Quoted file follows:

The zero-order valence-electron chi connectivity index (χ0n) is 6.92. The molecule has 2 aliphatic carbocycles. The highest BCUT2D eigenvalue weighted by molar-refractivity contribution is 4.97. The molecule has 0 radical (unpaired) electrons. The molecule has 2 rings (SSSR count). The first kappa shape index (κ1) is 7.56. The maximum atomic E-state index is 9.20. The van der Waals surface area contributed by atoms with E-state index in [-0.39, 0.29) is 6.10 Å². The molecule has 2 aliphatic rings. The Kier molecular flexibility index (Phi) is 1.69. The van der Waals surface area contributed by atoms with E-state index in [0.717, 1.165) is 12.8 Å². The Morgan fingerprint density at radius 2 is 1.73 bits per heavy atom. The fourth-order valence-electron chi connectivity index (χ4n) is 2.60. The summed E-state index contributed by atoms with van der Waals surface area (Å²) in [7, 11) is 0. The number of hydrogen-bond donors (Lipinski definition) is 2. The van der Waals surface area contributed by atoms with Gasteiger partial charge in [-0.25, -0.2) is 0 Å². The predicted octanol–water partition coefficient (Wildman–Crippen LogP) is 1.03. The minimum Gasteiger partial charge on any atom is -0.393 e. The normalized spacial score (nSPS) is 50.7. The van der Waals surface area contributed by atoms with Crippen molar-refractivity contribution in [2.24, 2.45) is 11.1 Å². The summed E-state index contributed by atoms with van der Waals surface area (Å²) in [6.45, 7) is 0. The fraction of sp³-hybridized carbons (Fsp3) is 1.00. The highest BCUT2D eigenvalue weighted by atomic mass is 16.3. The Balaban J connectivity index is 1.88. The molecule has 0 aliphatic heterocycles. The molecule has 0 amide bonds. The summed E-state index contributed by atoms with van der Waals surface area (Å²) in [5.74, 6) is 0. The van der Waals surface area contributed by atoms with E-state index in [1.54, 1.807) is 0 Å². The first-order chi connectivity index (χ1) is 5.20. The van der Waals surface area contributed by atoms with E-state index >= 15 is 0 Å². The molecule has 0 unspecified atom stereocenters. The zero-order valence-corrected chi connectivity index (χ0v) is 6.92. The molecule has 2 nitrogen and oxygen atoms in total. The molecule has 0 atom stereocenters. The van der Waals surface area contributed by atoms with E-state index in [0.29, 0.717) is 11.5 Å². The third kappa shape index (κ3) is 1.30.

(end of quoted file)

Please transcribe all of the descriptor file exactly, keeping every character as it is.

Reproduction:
The zero-order valence-electron chi connectivity index (χ0n) is 6.92. The molecule has 2 aliphatic carbocycles. The highest BCUT2D eigenvalue weighted by molar-refractivity contribution is 4.97. The molecule has 0 radical (unpaired) electrons. The molecule has 2 rings (SSSR count). The first kappa shape index (κ1) is 7.56. The maximum atomic E-state index is 9.20. The van der Waals surface area contributed by atoms with E-state index in [-0.39, 0.29) is 6.10 Å². The molecule has 2 aliphatic rings. The Kier molecular flexibility index (Phi) is 1.69. The van der Waals surface area contributed by atoms with E-state index in [0.717, 1.165) is 12.8 Å². The Morgan fingerprint density at radius 2 is 1.73 bits per heavy atom. The fourth-order valence-electron chi connectivity index (χ4n) is 2.60. The summed E-state index contributed by atoms with van der Waals surface area (Å²) in [7, 11) is 0. The number of hydrogen-bond donors (Lipinski definition) is 2. The van der Waals surface area contributed by atoms with Gasteiger partial charge in [-0.25, -0.2) is 0 Å². The predicted octanol–water partition coefficient (Wildman–Crippen LogP) is 1.03. The minimum Gasteiger partial charge on any atom is -0.393 e. The normalized spacial score (nSPS) is 50.7. The van der Waals surface area contributed by atoms with Crippen molar-refractivity contribution in [2.24, 2.45) is 11.1 Å². The summed E-state index contributed by atoms with van der Waals surface area (Å²) in [6.45, 7) is 0. The fraction of sp³-hybridized carbons (Fsp3) is 1.00. The highest BCUT2D eigenvalue weighted by atomic mass is 16.3. The Balaban J connectivity index is 1.88. The molecule has 0 aliphatic heterocycles. The molecule has 0 amide bonds. The summed E-state index contributed by atoms with van der Waals surface area (Å²) in [5.74, 6) is 0. The van der Waals surface area contributed by atoms with E-state index in [1.54, 1.807) is 0 Å². The first-order chi connectivity index (χ1) is 5.20. The van der Waals surface area contributed by atoms with E-state index >= 15 is 0 Å². The molecule has 0 unspecified atom stereocenters. The zero-order valence-corrected chi connectivity index (χ0v) is 6.92. The molecule has 2 nitrogen and oxygen atoms in total. The molecule has 0 atom stereocenters. The van der Waals surface area contributed by atoms with E-state index in [0.29, 0.717) is 11.5 Å². The third kappa shape index (κ3) is 1.30.